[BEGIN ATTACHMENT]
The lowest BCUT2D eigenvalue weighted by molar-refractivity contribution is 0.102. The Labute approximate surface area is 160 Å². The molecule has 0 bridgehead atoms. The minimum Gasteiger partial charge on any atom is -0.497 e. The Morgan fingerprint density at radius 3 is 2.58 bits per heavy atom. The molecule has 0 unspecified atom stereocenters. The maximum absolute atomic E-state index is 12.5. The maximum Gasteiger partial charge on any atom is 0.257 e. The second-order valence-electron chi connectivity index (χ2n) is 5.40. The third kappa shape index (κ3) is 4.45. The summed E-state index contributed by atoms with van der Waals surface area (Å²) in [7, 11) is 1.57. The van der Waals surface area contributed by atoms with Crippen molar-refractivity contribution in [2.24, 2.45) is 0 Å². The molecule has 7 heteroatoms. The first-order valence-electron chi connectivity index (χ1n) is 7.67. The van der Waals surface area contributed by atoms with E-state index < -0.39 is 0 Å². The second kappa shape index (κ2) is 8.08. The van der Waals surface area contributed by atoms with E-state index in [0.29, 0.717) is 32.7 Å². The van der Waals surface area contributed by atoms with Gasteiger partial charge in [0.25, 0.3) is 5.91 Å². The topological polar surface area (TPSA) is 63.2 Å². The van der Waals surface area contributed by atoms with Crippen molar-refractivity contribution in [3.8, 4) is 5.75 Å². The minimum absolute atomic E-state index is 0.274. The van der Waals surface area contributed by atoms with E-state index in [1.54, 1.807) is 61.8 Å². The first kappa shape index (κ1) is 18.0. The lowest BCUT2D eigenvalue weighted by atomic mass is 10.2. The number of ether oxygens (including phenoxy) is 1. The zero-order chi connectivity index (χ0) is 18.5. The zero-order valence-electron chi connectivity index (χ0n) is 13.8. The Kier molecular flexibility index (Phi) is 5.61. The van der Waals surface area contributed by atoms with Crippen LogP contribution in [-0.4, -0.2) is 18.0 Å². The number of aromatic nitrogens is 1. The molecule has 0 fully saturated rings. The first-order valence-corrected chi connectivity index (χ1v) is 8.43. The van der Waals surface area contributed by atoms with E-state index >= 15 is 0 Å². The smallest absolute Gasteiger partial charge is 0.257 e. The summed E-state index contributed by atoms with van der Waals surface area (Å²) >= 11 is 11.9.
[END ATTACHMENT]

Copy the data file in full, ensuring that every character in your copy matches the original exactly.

The lowest BCUT2D eigenvalue weighted by molar-refractivity contribution is 0.102. The Labute approximate surface area is 160 Å². The molecule has 0 bridgehead atoms. The minimum Gasteiger partial charge on any atom is -0.497 e. The Morgan fingerprint density at radius 3 is 2.58 bits per heavy atom. The molecule has 0 unspecified atom stereocenters. The maximum absolute atomic E-state index is 12.5. The maximum Gasteiger partial charge on any atom is 0.257 e. The second-order valence-electron chi connectivity index (χ2n) is 5.40. The third kappa shape index (κ3) is 4.45. The summed E-state index contributed by atoms with van der Waals surface area (Å²) in [7, 11) is 1.57. The van der Waals surface area contributed by atoms with Crippen molar-refractivity contribution in [2.24, 2.45) is 0 Å². The molecule has 7 heteroatoms. The first-order valence-electron chi connectivity index (χ1n) is 7.67. The van der Waals surface area contributed by atoms with E-state index < -0.39 is 0 Å². The second kappa shape index (κ2) is 8.08. The van der Waals surface area contributed by atoms with E-state index in [0.29, 0.717) is 32.7 Å². The van der Waals surface area contributed by atoms with Gasteiger partial charge in [0.25, 0.3) is 5.91 Å². The topological polar surface area (TPSA) is 63.2 Å². The van der Waals surface area contributed by atoms with Crippen molar-refractivity contribution in [3.8, 4) is 5.75 Å². The minimum absolute atomic E-state index is 0.274. The van der Waals surface area contributed by atoms with E-state index in [1.54, 1.807) is 61.8 Å². The first kappa shape index (κ1) is 18.0. The lowest BCUT2D eigenvalue weighted by atomic mass is 10.2. The number of ether oxygens (including phenoxy) is 1. The zero-order chi connectivity index (χ0) is 18.5. The zero-order valence-electron chi connectivity index (χ0n) is 13.8. The Kier molecular flexibility index (Phi) is 5.61. The van der Waals surface area contributed by atoms with Crippen LogP contribution in [-0.4, -0.2) is 18.0 Å². The number of aromatic nitrogens is 1. The molecule has 0 fully saturated rings. The first-order valence-corrected chi connectivity index (χ1v) is 8.43. The van der Waals surface area contributed by atoms with E-state index >= 15 is 0 Å². The smallest absolute Gasteiger partial charge is 0.257 e. The summed E-state index contributed by atoms with van der Waals surface area (Å²) >= 11 is 11.9.